WildAgain believes that the emerging information about mineral levels in the milk replacer powders and local water supplies may be one of the factors that influences the region by region effectiveness of the milk replacers.
Milk composition varies
It is well understood that mammal species produce milk for their young. However, we have found that many rehabilitators are less familiar with the significant variations in the milk compositions that exist between species and where to find that information. One source for the milk composition of many commonly rehabilitated species in North America that is easily available to rehabilitators is NWRA’s Principles of Wildlife Rehabilitation, 2nd ed.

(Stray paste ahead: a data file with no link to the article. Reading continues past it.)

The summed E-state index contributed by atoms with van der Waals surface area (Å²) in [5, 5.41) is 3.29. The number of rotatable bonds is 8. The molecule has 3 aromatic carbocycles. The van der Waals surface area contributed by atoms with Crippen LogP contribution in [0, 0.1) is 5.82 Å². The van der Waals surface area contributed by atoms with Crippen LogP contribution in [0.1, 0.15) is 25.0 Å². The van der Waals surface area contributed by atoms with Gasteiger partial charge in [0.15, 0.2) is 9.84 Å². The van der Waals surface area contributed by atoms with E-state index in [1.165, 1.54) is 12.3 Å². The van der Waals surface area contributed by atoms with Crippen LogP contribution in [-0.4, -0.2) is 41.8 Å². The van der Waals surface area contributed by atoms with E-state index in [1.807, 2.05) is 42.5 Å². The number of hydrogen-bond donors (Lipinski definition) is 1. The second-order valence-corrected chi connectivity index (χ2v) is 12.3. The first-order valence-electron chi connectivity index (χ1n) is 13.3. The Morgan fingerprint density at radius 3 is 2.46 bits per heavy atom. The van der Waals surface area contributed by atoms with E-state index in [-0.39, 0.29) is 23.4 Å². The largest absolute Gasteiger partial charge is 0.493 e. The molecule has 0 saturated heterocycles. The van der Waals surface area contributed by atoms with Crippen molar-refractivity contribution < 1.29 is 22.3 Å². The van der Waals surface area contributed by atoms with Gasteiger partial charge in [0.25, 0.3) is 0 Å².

The chart at right, compiled from the NWRA Principles of Wildlife Rehabilitation, provides a quick comparison of how some of the mothers’ milks are different. These levels can provide a general direction for rehabilitators seeking to create a formula recipe that is fairly close to the nutritional needs of the species even if some of the research studies show some different results.
Considering modifying the recipes to meet composition and mineral needs
Here are four examples of formula recipes that were calculated in the nutrition calculator as they meet nutritional needs of squirrels. The different products and ‘recipes’ in the columns are compared to the average results of the research studies for Eastern Gray Squirrel milk composition analyses – and the information on mineral levels.